Brian’s new face gets no reactionSo I purchased new glasses a few weeks back, and now I look like Elmer Fudd, if Elmer Fudd had purchased new glasses a few weeks back (along with a double chin). But I do kind of like it. I am rockin’ the Retro-Freaky-Geek-Wannabe look.
So I purchased new glasses a few weeks back, and now I look like Elmer Fudd, if Elmer Fudd had purchased new glasses a few weeks back (along with a double chin). But I do kind of like it. I am rockin’ the Retro-Freaky-Geek-Wannabe look.
The thing is, though, I can’t tell if any of my friends or family like the new look. I was anticipating a wide variety of responses when I debuted my newly-shaped face: gasps, wide smiles, nods of approval, maybe even a few murmurs of “Hotty McTotty” (hey, a guy can dream). Instead, my new glasses have received nothing but the ear-filling sounds of silence.
I am currently teaching four classes at UMD, and you would think that, out of all those 100-plus students, ONE of them would have to look towards the front of the classroom eventually. But when I strode to the chalkboard that first day with the new eyewear, all I heard was a whispered, heyyougotnewglasses, and nothing else.
When I whirled around to see who uttered it, all eyes were buried deep in the iPhones. I can’t even be sure I heard what I heard; they could have said ladygagashenanigans for all I know.
A few days later, I encountered two theater compatriots at various functions around town. I jutted my face out towards them while we spoke, even managing to waggle my eyebrows a few times as if to say “We may be two fuzzy, creepy, face caterpillars, but have you seen what’s underneath us?!”, but I received not so much as a smirk, a grimace, or an incredulous WHY? These people just kept reacting to me as if I have always resembled Les Nessman from WKRP.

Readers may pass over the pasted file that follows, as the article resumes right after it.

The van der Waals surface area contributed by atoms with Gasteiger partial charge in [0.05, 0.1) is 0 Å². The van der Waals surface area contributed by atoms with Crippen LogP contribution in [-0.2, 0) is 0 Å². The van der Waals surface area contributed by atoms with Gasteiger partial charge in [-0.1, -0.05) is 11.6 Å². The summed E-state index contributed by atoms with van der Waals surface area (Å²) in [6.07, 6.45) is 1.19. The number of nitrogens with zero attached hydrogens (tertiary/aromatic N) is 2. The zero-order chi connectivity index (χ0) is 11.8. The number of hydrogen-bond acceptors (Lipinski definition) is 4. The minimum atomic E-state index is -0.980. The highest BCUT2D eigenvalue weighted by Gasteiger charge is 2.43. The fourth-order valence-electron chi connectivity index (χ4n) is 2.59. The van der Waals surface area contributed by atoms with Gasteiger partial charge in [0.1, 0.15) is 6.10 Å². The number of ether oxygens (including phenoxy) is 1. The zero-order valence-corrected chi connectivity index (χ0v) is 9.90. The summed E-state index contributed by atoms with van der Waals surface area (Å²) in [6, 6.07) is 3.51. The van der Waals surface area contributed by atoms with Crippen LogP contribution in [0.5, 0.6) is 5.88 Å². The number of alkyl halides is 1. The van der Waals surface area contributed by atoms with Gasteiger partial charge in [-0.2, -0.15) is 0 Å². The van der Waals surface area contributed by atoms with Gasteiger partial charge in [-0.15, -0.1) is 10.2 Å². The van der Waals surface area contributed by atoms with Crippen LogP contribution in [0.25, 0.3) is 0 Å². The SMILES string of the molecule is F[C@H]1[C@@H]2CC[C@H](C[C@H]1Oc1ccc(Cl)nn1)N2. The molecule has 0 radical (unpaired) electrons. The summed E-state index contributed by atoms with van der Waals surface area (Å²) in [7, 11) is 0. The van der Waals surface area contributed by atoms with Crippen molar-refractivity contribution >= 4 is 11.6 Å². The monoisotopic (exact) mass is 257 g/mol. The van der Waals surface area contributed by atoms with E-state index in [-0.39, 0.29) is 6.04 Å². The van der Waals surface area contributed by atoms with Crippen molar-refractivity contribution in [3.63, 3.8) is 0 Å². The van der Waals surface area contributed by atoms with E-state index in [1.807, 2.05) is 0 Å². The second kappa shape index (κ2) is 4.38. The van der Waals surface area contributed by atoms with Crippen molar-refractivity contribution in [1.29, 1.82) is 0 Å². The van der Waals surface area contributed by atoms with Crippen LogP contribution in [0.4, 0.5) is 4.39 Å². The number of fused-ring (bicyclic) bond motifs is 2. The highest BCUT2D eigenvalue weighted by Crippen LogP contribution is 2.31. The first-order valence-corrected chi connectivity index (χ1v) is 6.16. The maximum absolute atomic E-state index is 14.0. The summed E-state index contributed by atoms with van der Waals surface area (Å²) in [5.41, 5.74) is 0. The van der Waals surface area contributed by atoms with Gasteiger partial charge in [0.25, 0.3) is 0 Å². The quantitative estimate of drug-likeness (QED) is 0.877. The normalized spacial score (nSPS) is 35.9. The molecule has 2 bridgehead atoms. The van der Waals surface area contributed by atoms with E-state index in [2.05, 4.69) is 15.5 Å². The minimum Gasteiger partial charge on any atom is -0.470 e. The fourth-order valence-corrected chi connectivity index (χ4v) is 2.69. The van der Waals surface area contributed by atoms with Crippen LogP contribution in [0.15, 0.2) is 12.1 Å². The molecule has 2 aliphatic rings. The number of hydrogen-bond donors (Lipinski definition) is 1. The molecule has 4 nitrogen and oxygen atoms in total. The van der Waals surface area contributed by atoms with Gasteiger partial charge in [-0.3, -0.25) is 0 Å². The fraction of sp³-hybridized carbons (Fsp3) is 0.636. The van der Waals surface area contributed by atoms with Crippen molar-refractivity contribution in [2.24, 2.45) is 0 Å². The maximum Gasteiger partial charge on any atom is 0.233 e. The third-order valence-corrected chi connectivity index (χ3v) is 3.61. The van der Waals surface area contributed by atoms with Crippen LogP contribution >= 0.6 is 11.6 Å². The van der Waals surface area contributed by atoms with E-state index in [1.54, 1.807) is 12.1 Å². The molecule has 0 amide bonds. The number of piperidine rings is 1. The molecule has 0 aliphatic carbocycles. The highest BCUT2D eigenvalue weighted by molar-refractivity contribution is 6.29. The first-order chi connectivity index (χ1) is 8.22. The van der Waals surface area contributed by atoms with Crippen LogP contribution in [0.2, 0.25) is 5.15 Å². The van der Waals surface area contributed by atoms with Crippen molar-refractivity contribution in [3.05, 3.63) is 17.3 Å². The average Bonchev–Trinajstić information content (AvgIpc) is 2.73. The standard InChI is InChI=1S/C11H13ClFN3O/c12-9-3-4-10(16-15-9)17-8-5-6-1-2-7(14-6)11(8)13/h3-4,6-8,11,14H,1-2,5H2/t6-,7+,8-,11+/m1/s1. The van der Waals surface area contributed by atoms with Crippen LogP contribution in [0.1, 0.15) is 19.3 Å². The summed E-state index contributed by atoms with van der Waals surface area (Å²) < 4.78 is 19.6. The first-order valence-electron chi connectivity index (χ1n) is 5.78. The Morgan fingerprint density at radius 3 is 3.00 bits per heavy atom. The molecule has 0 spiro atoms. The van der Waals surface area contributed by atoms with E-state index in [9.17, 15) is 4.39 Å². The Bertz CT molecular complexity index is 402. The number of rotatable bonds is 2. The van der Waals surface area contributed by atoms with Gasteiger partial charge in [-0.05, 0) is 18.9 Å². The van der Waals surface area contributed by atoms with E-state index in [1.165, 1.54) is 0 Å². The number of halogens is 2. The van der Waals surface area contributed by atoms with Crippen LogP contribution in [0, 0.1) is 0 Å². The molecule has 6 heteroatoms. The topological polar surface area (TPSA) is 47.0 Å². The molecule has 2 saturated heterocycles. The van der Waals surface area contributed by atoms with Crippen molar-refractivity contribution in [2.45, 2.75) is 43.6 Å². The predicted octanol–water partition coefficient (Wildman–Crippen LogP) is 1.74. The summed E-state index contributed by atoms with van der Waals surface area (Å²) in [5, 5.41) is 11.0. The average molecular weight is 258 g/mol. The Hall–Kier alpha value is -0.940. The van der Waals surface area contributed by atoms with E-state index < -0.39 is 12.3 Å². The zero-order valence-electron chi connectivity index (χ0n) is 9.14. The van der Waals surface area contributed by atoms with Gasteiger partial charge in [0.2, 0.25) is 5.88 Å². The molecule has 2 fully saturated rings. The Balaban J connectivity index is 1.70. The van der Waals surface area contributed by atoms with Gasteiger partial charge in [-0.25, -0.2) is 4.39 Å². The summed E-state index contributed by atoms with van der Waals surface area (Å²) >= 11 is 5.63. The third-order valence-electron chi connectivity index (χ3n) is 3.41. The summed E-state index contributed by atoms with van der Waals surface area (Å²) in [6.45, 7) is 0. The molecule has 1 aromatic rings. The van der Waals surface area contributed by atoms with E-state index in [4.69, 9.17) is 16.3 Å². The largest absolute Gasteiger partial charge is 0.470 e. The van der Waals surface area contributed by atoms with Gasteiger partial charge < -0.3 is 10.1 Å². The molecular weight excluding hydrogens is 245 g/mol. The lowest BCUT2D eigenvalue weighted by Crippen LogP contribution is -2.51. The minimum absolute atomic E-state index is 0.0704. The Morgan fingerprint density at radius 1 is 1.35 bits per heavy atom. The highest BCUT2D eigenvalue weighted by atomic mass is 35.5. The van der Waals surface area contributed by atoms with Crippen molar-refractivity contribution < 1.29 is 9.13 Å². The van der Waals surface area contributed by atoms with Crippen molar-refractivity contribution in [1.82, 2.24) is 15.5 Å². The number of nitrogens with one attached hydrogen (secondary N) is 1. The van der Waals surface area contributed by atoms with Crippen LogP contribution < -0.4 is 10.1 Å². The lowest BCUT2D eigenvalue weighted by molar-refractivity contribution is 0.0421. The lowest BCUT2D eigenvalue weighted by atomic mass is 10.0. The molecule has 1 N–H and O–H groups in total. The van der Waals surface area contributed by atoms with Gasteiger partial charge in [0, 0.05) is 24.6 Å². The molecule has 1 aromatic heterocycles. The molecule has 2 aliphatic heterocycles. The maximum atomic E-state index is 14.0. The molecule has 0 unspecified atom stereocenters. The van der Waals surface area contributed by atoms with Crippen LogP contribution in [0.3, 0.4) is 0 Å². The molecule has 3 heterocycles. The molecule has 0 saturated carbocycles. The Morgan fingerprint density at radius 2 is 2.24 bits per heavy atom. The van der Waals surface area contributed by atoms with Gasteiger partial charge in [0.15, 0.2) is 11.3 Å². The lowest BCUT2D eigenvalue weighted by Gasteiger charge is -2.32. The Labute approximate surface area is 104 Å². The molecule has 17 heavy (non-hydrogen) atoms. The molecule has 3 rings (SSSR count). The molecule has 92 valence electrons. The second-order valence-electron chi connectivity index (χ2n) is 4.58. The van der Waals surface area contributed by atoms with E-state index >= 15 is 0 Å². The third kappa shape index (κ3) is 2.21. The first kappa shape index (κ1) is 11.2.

Listen, changing anything about my appearance does not happen very often. Heck, I’m lucky if I look different from one DECADE to the next. I’m still wearing the same brand of sweat socks and underpants that I wore in the early ‘90s, and while that may be “TMI”, as the kids say, ... well, “TDB” as The Brian says!
I plopped down some big bucks for these glasses, and I want someone to notice! I mean, it’s what we are all trying to get out of life, isn’t it? Some acknowledgement of our existence? Doesn’t have to be an Oscar, or even an Oeuvre Award for Best Actor in a Play (Brian Matuszak for Rubber Chicken Theater’s production of “American Buffalo”, thanks for asking), just something simple.
A head nod shared with a neighbor while you’re both out shoveling the sidewalk for the thousandth time in one weekend, a simple email of appreciation from someone who has giggled at something silly you wrote, or noticing when a friend or colleague gets a haircut. It all means “It’s a crazy trip, this journey called life. But there you are. We see you, and we acknowledge that you do, indeed, exist.”
Is that really too much to ask, Mom?
Brian Matuszak has been difficult and demanding since February 2008. He is the co-founder of Renegade Comedy Theatre, founder of Rubber Chicken Theater, and is tired of six winters’ worth of snowfall in three days. You see, it’s hard to see your yard when it’s white.